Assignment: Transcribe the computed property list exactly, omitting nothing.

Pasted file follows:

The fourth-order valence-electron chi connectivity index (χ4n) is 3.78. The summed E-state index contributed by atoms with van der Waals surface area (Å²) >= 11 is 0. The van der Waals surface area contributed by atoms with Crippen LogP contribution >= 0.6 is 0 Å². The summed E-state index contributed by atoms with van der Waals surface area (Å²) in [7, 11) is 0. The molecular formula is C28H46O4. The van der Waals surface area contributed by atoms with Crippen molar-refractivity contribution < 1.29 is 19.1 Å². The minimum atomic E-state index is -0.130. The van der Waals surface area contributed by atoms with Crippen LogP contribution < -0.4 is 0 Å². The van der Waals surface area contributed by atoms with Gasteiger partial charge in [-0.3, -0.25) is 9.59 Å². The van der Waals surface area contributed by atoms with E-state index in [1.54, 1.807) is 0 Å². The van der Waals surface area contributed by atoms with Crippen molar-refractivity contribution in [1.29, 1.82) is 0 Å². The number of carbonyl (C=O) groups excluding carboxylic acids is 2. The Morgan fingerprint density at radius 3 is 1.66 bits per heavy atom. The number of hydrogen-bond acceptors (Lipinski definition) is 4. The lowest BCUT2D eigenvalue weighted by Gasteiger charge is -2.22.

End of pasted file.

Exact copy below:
The fourth-order valence-electron chi connectivity index (χ4n) is 3.78. The summed E-state index contributed by atoms with van der Waals surface area (Å²) >= 11 is 0. The van der Waals surface area contributed by atoms with Crippen LogP contribution >= 0.6 is 0 Å². The summed E-state index contributed by atoms with van der Waals surface area (Å²) in [7, 11) is 0. The molecular formula is C28H46O4. The van der Waals surface area contributed by atoms with Crippen molar-refractivity contribution < 1.29 is 19.1 Å². The minimum atomic E-state index is -0.130. The van der Waals surface area contributed by atoms with Crippen LogP contribution < -0.4 is 0 Å². The van der Waals surface area contributed by atoms with Gasteiger partial charge in [-0.3, -0.25) is 9.59 Å². The van der Waals surface area contributed by atoms with E-state index in [1.54, 1.807) is 0 Å². The van der Waals surface area contributed by atoms with Crippen molar-refractivity contribution in [1.29, 1.82) is 0 Å². The number of carbonyl (C=O) groups excluding carboxylic acids is 2. The Morgan fingerprint density at radius 3 is 1.66 bits per heavy atom. The number of hydrogen-bond acceptors (Lipinski definition) is 4. The lowest BCUT2D eigenvalue weighted by Gasteiger charge is -2.22.